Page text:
Another Jay Wilson interview from Gamescom has popped up, on G4TV. The video is 7:38 in length, and it gets good after the opening 2:30. Well, that’s good stuff too, but we’ve all seen Jay explain Artisans a dozen times by now. He must have given that same talk fifty times in Cologne? At any rate, the transcript below starts in around 2:30, and during the rest of the interview gives some excellent new info on salvaging, the issues with a shared stash, and town portals. The best bit is near the end, when he talks about the various elemental changes that runestones will wreak on the Wizard’s Hydra skill.
This transcript is not word for word; it covers all the info, but I edited the spoken replies into complete sentences for easier reading. Thanks to Ward for the tip.
One of our design goals was to find better options for players to use the items they didn’t want. So we added a feature where players can use a cube-like device (salvage cube) to take their excess items and break them down into the raw materials of magical items. Those materials can then be recycled through crafting.
Often, players find items that are useful, but not for that particular character. In Diablo II there was no easy way to transfer that item. We wanted to address that issue, and considered several possible methods. Mailing an item another character is one way. We do want to add that feature eventually, but it’s not super high priority and we might run out of time to implement it, so we can’t rely on that being in the game.
That’s how our design process works, by the way. We’re always weighing the scenarios and possible options. What system will be the best way to implement a feature?
Including a shared stash in Diablo III is, I think, everyone’s first choice. A shared stash is very easy to deal with for the player, and having it in the game creates a nice common area where characters can gather in a game. It does create a few problems, though. For one thing, it really encourages players to mule items on multiple characters. Which may just be something we have to deal with. Players who like to mule really like doing it. We kind of feel, well, we wish you didn’t have to mule. We wish there was a better way to store away spare items.
That’s one of our design dilemmas. Often we see a feature that the players really want, but that we don’t want to include. In those cases, it isn’t that we don’t appreciate the reasons players are giving. It’s that we’re looking at the issue and seeing why players want that, but trying to think of a better way to implement it.
Click through to read the rest of the transcript and see the video interview as well.
For one thing, having to go back to town every time your inventory filled, which happened quite frequently in Diablo 2, was very jarring. All those regular returns breaks up the pace of combat, much more than we want. TPs are also a terrible combat exploit. Essentially you can drop a TP anywhere and get out of any situation without a problem. That really destroys a lot of the work we’re doing to create a game that has a lot more depth to the combat.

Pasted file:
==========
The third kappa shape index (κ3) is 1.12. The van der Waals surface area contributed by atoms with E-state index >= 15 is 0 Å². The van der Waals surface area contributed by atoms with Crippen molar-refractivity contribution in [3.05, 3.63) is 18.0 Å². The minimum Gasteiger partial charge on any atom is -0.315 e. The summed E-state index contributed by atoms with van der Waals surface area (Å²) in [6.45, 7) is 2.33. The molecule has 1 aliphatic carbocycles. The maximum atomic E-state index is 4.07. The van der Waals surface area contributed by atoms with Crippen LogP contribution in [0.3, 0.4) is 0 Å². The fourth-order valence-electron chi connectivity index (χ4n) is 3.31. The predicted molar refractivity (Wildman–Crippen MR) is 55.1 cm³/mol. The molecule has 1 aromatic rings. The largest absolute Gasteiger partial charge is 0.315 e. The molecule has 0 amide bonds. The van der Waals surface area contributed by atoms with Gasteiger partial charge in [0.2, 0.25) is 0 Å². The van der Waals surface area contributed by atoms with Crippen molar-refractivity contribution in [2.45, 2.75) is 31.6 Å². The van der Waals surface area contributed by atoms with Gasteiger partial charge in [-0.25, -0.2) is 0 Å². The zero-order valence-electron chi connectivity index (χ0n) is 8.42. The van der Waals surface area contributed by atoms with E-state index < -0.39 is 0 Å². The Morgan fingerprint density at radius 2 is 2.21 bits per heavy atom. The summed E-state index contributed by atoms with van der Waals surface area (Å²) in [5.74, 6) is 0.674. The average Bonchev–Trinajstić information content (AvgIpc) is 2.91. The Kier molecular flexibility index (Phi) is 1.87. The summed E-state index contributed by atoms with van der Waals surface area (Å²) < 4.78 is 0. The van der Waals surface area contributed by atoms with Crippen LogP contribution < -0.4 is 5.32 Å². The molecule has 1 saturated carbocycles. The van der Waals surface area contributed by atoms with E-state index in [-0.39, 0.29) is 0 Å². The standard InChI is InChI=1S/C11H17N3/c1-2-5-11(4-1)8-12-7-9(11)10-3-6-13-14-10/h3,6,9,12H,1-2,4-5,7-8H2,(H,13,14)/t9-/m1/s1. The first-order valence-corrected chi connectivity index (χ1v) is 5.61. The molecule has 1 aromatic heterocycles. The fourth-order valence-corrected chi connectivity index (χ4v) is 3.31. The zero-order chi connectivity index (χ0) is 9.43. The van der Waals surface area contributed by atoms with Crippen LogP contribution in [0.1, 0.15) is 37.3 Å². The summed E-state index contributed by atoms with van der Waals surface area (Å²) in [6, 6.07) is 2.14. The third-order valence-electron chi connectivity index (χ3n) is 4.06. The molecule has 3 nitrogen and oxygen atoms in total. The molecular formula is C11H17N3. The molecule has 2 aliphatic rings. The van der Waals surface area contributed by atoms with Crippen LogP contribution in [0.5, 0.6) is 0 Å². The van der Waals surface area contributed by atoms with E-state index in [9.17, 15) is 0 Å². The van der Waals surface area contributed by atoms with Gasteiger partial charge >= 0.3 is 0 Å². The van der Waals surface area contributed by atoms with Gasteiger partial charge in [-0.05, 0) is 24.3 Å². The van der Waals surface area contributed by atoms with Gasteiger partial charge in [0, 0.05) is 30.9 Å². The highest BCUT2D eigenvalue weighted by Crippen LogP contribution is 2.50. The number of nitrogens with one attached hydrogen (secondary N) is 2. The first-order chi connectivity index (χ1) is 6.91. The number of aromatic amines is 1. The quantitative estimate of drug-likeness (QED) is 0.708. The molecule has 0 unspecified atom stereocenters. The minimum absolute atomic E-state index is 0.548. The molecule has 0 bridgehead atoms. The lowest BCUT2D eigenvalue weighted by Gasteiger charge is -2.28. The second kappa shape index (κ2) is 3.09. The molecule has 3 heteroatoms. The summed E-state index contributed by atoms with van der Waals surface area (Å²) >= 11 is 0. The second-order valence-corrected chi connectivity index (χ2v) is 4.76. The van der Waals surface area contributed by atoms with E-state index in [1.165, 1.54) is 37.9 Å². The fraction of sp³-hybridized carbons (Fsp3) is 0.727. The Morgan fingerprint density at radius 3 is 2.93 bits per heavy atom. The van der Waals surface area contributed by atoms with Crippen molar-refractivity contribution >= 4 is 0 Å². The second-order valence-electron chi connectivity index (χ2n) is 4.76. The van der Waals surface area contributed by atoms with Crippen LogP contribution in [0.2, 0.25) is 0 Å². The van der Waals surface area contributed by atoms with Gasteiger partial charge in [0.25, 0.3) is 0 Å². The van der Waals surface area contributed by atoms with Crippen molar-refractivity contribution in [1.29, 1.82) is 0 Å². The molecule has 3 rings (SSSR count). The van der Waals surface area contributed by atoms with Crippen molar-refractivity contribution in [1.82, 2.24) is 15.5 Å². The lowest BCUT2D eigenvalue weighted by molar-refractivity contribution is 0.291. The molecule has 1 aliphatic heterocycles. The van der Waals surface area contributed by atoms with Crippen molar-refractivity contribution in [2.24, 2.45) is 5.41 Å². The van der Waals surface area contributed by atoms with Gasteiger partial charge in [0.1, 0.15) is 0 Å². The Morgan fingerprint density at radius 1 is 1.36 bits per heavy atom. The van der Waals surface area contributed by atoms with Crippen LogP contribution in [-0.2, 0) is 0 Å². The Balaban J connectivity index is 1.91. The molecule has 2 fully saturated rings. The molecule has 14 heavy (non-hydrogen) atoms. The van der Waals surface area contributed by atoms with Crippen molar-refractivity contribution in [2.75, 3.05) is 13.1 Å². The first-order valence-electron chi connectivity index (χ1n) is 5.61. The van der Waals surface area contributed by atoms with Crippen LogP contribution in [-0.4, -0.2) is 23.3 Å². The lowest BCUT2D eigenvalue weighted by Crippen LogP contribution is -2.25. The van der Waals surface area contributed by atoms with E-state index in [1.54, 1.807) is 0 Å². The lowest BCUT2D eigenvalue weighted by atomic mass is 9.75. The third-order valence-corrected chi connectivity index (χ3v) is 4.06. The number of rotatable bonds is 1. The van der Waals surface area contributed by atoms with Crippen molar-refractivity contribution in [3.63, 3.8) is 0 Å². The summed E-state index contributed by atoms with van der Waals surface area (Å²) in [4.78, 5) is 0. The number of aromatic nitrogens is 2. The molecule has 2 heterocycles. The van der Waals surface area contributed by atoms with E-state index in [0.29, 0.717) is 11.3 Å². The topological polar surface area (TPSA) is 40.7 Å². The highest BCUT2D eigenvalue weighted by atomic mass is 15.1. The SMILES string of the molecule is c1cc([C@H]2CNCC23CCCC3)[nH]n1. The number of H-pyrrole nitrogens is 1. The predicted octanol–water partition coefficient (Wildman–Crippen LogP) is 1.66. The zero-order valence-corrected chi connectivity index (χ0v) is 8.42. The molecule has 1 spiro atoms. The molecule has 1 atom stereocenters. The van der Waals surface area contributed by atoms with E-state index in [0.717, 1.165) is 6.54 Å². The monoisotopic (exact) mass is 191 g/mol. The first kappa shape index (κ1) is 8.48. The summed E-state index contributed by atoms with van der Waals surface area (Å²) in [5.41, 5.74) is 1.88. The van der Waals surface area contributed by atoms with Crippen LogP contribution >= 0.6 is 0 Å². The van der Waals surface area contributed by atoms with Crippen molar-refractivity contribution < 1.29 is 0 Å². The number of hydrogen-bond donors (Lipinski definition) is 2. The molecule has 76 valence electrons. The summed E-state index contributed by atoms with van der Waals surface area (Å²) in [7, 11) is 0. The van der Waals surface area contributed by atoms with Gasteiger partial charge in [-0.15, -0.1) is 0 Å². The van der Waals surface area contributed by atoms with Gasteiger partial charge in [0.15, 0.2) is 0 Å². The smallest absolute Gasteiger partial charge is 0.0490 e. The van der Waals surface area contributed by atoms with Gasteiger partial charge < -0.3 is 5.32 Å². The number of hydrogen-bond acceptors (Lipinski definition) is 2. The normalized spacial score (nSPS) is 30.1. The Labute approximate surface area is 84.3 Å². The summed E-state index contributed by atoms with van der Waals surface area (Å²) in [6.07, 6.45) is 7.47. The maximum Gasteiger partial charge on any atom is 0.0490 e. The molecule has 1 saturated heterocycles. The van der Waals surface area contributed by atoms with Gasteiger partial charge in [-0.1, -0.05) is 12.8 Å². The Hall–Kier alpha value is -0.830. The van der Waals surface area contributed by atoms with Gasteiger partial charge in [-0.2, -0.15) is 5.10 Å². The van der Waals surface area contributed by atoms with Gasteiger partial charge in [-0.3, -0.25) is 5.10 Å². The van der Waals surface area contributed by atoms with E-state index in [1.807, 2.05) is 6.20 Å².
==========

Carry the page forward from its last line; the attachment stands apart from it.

There’s all these problems with it, and we tried a lot of ways to fix those problems. We tried putting cool downs on casting Town Portals. We tried one way portals. We tried all kinds of ways. Making town portal scrolls really rare. None of them solved the problem. They just changed the nature of it. So we eventually came to the conclusion that they just had to be removed.
What that means is that we had to solve the problem about what to do when the bag is full. That’s why we created salvaging, and scrolls of wealth that let you sell items where you are. If you don’t need to manage your items in town, if you can do it out in the world, then you don’t need to go back as often and town portals become irrelevant. And that’s our goal.
We do also place Waypoints a little more frequently. That’s just to account for the fact that people sometimes want a break.
The rune system is awesome right now. It’s in for almost every class, and for most of the skills. There are five different runes. Each one changes your skill in a different way. Some are just stat improvements. we’ve focused a lot on making as many key signature skill changes as possible.
One of my favorites is on the Wizard. She has a skill called Hydra, which is largely the same as it was in Diablo 2. Fiery (dragon) heads that shoot fireballs. Depending on which rune the Wizard sockets in that skill, the dragon heads change elements, and it’s a major change. Their entire appearance is altered. They can become poison heads, which shoot bolts of poison that leave pools of acid on the ground. There are lightning heads that shoot Chain Lightning. Cold heads that shoot Frost Bolts that slow enemies. Another rune makes for a bigger fire attack, where the head just breaths a cone of flame.
Runes will work with the Artisans also. If you get a bunch of Runes you don’t want, probably the Mystic will be able to take several of those runes and generate a new random rune from them.
In closing, I can say that this Blizzcon, in terms of Diablo news, will be the biggest one we’ve ever had. Well, maybe other than the one (2008) in which fans first got to play the game. But in terms of new news, we’re going big this year.